It's been four decades since the first GMO insulin, a synthetic version of the human hormone insulin, was produced. Today, man-made insulin comes in many forms, says the American Diabetes Association (ADA). But is it safe?
Video of the Day
Insulin is a protein made in the pancreas that helps your body process sugar, turning the sugar in your blood, known as glucose, into the energy your cells need to function. However, not everyone's body produces the needed amount of insulin.
For instance, if you have type 1 diabetes, your body can't make insulin so you need insulin from another source to survive, explains the ADA. If you have type 2 diabetes, your body may eventually have trouble making insulin. If this happens, insulin from another source may be needed.
Development of GMO Insulin
Originally, scientists and doctors recommended fasting and calorie-restrictive diets for people with diabetes. Life expectancy was not long. Then came the discovery of insulin in 1922. At first, those with diabetes were given insulin from pork (porcine) or cow (bovine) sources, says Rohit Moghe, PharmD, MSPH, a spokesperson for the American Association of Diabetes Educators. The insulin was extracted from the pancreas of those animals.
Over time, though, the human body recognized that insulin from animals was not a human-based protein. This made it hard for some people to use insulin from pigs or cows, Moghe says, and eventually led to the development of genetically modified insulin — called GMO insulin, genetically engineered insulin, synthetic insulin, human insulin or recombinant DNA insulin.
The first GMO insulin product developed and approved was Humulin, which was licensed for human use in 1982. A man-made insulin product, Humulin replaces the insulin the body would normally make on its own.
Genetically engineered insulin is made from yeast or a bacteria such as E__scherichia coli (E coli), according to the YourGenome.org site produced by genomics-based researchers in the United Kingdom. In this process, a small piece of DNA, called a plasmid, is removed from the bacteria or yeast cell. The gene for human insulin is then inserted in the plasmid. This is considered genetic modification.
The genetically modified plasmid becomes part of a new bacteria or yeast cell. It is this cell that starts to make insulin.
Benefits of GMO Insulin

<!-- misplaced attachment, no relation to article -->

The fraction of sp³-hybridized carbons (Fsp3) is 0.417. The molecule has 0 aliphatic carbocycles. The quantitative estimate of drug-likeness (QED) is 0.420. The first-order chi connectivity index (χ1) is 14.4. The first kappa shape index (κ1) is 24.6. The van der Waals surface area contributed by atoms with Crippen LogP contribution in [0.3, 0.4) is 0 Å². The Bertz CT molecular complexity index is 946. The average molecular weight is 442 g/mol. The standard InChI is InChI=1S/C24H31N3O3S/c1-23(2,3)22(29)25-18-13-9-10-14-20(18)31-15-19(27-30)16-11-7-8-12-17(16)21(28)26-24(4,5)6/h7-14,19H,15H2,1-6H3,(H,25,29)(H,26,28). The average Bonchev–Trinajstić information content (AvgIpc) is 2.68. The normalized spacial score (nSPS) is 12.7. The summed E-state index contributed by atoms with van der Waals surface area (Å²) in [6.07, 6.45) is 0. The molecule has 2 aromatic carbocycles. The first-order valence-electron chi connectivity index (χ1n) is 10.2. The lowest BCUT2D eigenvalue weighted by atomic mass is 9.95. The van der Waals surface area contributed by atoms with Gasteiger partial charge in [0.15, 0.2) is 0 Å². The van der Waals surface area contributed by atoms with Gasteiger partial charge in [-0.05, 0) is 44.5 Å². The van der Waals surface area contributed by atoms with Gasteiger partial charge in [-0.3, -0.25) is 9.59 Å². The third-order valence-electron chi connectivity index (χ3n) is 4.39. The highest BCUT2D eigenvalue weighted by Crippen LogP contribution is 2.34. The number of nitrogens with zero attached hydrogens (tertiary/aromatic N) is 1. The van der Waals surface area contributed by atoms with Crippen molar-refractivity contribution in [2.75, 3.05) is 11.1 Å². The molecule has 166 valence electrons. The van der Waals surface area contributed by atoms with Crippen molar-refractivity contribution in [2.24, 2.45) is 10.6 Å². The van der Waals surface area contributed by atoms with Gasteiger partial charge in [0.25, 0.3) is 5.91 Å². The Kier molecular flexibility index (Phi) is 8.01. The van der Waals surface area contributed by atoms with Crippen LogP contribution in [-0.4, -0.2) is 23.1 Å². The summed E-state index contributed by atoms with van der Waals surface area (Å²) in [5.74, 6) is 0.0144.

"This form of insulin could then be replicated, mass-produced and altered to make insulin to be injected around mealtime or formulated in a way that has an extended duration of action," Moghe says. "This has made managing diabetes easier because there are now insulins that people with diabetes can use right before they eat or when they start to eat. They now don't need to take insulin 30 or 45 minutes before a meal, which was once the only option."
Not only is GMO insulin safe, he says, but it's easier to make on a large scale than porcine or bovine insulin. And another benefit of using GMO insulin is that it doesn't come from another species. The human body is less likely to have side effects caused by insulin if it's not from animal sources.
The genetic modification of insulin also has allowed larger production of insulin, which helps to avoid the health risks associated with a lack of insulin in people with diabetes. Without the mass production of insulin, even death could occur in those who rely on it to survive.
Also, genetically engineered insulin is made using a sterile process. When insulin is extracted from a bovine or porcine source, the process is not always as clean, Moghe says. GMO insulin is vegan, whereas insulin from an animal source is not.
Read more: Disadvantages of Genetically Modified Food
In fact, insulin from animal sources is no longer available in the U.S. Beef insulin for use by humans was stopped in 1998, and pork insulin was discontinued in 2006, according to the U.S. Food and Drug Administration.
GMO Insulin: Today and Beyond
Recent advances in the continued development of GMO insulin have shown promise, according to an August 2019 editorial in the journal Future Medicinal Chemistry. One advantage is its improved ability to help manage episodes of high blood sugar (hyperglycemia) in people with diabetes. In addition, advanced production systems for GMO insulin have offered significant benefits for people with diabetes, allowing for high-capacity, low-cost production of insulin for those who are allergic to animal-based insulin.
- American Diabetes Association, “Medication Management"
- Interview with Rohit Moghe, PharmD, MSPH, American Association of Diabetes Educators
- YourGenome.org: “What is genetic engineering?”
- Journal of Community Hospital and Internal Medicine Perspectives: “History of Insulin”
- U.S. Food and Drug Administration: “Questions and Answers on Importing Beef or Pork Insulin for Personal Use”
- Canadian Society for Diabetic Rights: “Presentation to Standing Committee on Health”
- Future Medicinal Chemistry: “Recent Advances and Near Future of Insulin Production and Therapy”
- American Diabetes Association: "The History of a Wonderful Thing We Call Insulin"
- Rohit Moghe, PharmD, MSPH, spokesperson, American Association of Diabetes Educators